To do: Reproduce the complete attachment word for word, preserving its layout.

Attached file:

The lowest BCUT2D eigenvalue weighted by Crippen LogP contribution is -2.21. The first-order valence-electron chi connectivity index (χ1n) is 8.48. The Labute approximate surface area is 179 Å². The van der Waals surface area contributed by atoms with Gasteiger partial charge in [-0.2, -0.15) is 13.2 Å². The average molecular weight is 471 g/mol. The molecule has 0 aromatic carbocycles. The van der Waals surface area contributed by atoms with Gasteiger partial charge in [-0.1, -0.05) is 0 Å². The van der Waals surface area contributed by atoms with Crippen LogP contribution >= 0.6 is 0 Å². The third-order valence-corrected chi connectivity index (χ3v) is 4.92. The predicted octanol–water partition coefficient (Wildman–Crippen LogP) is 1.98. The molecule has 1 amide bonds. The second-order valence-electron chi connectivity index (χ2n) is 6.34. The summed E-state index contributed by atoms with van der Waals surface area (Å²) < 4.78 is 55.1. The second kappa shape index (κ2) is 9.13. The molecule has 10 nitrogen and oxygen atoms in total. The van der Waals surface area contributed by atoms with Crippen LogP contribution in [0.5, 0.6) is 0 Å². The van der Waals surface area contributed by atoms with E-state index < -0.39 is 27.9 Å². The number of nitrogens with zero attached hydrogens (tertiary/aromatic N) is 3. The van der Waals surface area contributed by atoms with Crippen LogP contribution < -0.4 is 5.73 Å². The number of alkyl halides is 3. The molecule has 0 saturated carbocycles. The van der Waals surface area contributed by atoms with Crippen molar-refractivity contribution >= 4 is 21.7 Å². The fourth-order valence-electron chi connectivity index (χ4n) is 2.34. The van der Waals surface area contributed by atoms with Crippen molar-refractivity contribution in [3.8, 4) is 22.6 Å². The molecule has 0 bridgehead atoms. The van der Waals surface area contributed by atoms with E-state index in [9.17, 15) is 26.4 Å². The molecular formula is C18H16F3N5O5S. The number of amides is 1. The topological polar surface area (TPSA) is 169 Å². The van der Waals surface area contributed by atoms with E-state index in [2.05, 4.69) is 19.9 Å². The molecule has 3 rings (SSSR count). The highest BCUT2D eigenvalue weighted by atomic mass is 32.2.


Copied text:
The lowest BCUT2D eigenvalue weighted by Crippen LogP contribution is -2.21. The first-order valence-electron chi connectivity index (χ1n) is 8.48. The Labute approximate surface area is 179 Å². The van der Waals surface area contributed by atoms with Gasteiger partial charge in [-0.2, -0.15) is 13.2 Å². The average molecular weight is 471 g/mol. The molecule has 0 aromatic carbocycles. The van der Waals surface area contributed by atoms with Gasteiger partial charge in [-0.1, -0.05) is 0 Å². The van der Waals surface area contributed by atoms with Crippen LogP contribution >= 0.6 is 0 Å². The third-order valence-corrected chi connectivity index (χ3v) is 4.92. The predicted octanol–water partition coefficient (Wildman–Crippen LogP) is 1.98. The molecule has 1 amide bonds. The second-order valence-electron chi connectivity index (χ2n) is 6.34. The summed E-state index contributed by atoms with van der Waals surface area (Å²) < 4.78 is 55.1. The second kappa shape index (κ2) is 9.13. The molecule has 10 nitrogen and oxygen atoms in total. The van der Waals surface area contributed by atoms with Crippen LogP contribution in [0.5, 0.6) is 0 Å². The van der Waals surface area contributed by atoms with E-state index < -0.39 is 27.9 Å². The number of nitrogens with zero attached hydrogens (tertiary/aromatic N) is 3. The van der Waals surface area contributed by atoms with Crippen LogP contribution < -0.4 is 5.73 Å². The number of alkyl halides is 3. The molecule has 0 saturated carbocycles. The van der Waals surface area contributed by atoms with Crippen molar-refractivity contribution >= 4 is 21.7 Å². The fourth-order valence-electron chi connectivity index (χ4n) is 2.34. The van der Waals surface area contributed by atoms with Crippen molar-refractivity contribution in [3.8, 4) is 22.6 Å². The molecule has 0 bridgehead atoms. The van der Waals surface area contributed by atoms with E-state index in [9.17, 15) is 26.4 Å². The molecular formula is C18H16F3N5O5S. The number of amides is 1. The topological polar surface area (TPSA) is 169 Å². The van der Waals surface area contributed by atoms with E-state index in [2.05, 4.69) is 19.9 Å². The molecule has 3 rings (SSSR count). The highest BCUT2D eigenvalue weighted by atomic mass is 32.2.